Protest in Russia: Building Up the Castle Wall
IN the weeks and months after Vladimir Putin’s victory on March 4th for a new term as Russian president, the Kremlin appeared unsure about exactly how to deal with a protest movement that it had assumed would disappear on its own after the election. The signs were contradictory: tentative hints at a more conciliatory policy were followed by signs of looming crackdown, and vice versa. One day wearing a white ribbon in the street or eating breakfast in front of the wrong café was enough to get arrested; another day tens of thousands of people were able to walk along Moscow’s central boulevards unimpeded by police.
Then came the events of recent days, when a coherent strategy on the part of the authorities for snuffing out the resilient opposition movement—or at least that part embodied by large-scale street demonstrations—appeared at last to settle into view. The Duma Russia’s parliament, passed a new bill raising fines for participating in unsanctioned protests to $9,000, almost as much as the average annual Russian salary. Organisers could face fines of up to $30,000. Mr Putin signed it into law on June 8th arguing that society must “protect itself from radicalism.”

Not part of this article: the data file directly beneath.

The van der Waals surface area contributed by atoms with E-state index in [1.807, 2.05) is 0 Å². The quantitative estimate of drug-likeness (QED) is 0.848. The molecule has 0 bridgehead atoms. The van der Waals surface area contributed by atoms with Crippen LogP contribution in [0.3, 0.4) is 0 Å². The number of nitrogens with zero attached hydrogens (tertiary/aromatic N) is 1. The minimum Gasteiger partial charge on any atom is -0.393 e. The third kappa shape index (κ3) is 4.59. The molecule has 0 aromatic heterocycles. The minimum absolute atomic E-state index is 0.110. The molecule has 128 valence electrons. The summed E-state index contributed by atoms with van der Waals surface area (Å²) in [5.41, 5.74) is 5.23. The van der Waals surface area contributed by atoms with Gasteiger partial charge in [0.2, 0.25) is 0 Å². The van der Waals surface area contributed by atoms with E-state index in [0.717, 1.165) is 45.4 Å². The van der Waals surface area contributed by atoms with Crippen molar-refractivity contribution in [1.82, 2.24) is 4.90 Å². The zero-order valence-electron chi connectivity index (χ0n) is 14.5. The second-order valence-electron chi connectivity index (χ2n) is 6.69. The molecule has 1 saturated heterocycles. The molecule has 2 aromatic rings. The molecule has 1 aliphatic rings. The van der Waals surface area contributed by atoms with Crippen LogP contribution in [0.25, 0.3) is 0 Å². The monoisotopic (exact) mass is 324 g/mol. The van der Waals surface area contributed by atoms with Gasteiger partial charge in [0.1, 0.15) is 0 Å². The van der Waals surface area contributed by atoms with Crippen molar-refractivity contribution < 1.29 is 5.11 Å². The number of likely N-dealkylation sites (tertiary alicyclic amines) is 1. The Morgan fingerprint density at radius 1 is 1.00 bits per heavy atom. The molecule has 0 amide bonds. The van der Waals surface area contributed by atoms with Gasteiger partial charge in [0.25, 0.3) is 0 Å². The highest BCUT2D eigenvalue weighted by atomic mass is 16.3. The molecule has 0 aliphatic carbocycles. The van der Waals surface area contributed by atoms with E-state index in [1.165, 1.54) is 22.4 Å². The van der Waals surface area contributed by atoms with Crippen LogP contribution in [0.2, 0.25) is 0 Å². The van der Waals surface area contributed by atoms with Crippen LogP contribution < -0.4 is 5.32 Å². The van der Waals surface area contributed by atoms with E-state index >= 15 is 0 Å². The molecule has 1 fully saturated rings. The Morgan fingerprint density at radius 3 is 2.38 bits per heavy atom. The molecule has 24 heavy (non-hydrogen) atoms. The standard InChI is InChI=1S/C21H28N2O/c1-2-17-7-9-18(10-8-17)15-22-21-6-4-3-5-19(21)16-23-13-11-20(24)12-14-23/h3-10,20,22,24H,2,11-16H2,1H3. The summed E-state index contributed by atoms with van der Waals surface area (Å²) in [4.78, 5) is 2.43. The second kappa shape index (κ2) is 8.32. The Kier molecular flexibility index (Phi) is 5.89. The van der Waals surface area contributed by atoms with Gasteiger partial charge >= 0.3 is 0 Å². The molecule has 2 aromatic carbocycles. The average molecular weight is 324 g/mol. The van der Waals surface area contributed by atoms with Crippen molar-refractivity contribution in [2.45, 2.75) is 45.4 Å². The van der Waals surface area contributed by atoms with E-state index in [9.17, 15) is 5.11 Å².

In the morning of June 12th, officers from the country’s Investigative Committee raided the apartments of opposition leaders, supposedly looking for evidence in connection with a criminal case related to the violence between police and protestors that broke out at the last big opposition rally on May 6th. Men with black balaclavas and Kalashnikovs stood guard while investigators rummaged through family photo albums and stacks of political leaflets. After all his mobile phones and computers were seized, Alexei Navalny, an anti-corruption activist and opposition leader, joked that he felt like he was back “in the twentieth century.”